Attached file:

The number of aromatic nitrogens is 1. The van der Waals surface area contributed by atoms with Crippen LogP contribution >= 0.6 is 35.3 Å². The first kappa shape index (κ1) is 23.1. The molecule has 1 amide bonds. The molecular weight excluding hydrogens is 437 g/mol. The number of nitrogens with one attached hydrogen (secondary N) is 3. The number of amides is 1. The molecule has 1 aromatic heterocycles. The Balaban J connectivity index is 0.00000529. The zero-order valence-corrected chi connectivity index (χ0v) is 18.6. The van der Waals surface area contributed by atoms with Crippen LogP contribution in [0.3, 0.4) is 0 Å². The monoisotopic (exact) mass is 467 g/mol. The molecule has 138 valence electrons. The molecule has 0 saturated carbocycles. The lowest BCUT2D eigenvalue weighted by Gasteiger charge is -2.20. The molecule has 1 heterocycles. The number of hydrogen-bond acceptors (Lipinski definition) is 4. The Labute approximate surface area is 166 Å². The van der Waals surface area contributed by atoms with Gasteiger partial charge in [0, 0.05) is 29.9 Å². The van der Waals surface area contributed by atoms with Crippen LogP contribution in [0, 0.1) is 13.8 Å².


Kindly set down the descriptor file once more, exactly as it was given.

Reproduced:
The number of aromatic nitrogens is 1. The van der Waals surface area contributed by atoms with Crippen LogP contribution >= 0.6 is 35.3 Å². The first kappa shape index (κ1) is 23.1. The molecule has 1 amide bonds. The molecular weight excluding hydrogens is 437 g/mol. The number of nitrogens with one attached hydrogen (secondary N) is 3. The number of amides is 1. The molecule has 1 aromatic heterocycles. The Balaban J connectivity index is 0.00000529. The zero-order valence-corrected chi connectivity index (χ0v) is 18.6. The van der Waals surface area contributed by atoms with Crippen LogP contribution in [0.3, 0.4) is 0 Å². The monoisotopic (exact) mass is 467 g/mol. The molecule has 138 valence electrons. The molecule has 0 saturated carbocycles. The lowest BCUT2D eigenvalue weighted by Gasteiger charge is -2.20. The molecule has 1 heterocycles. The number of hydrogen-bond acceptors (Lipinski definition) is 4. The Labute approximate surface area is 166 Å². The van der Waals surface area contributed by atoms with Gasteiger partial charge in [0, 0.05) is 29.9 Å². The van der Waals surface area contributed by atoms with Crippen LogP contribution in [0, 0.1) is 13.8 Å².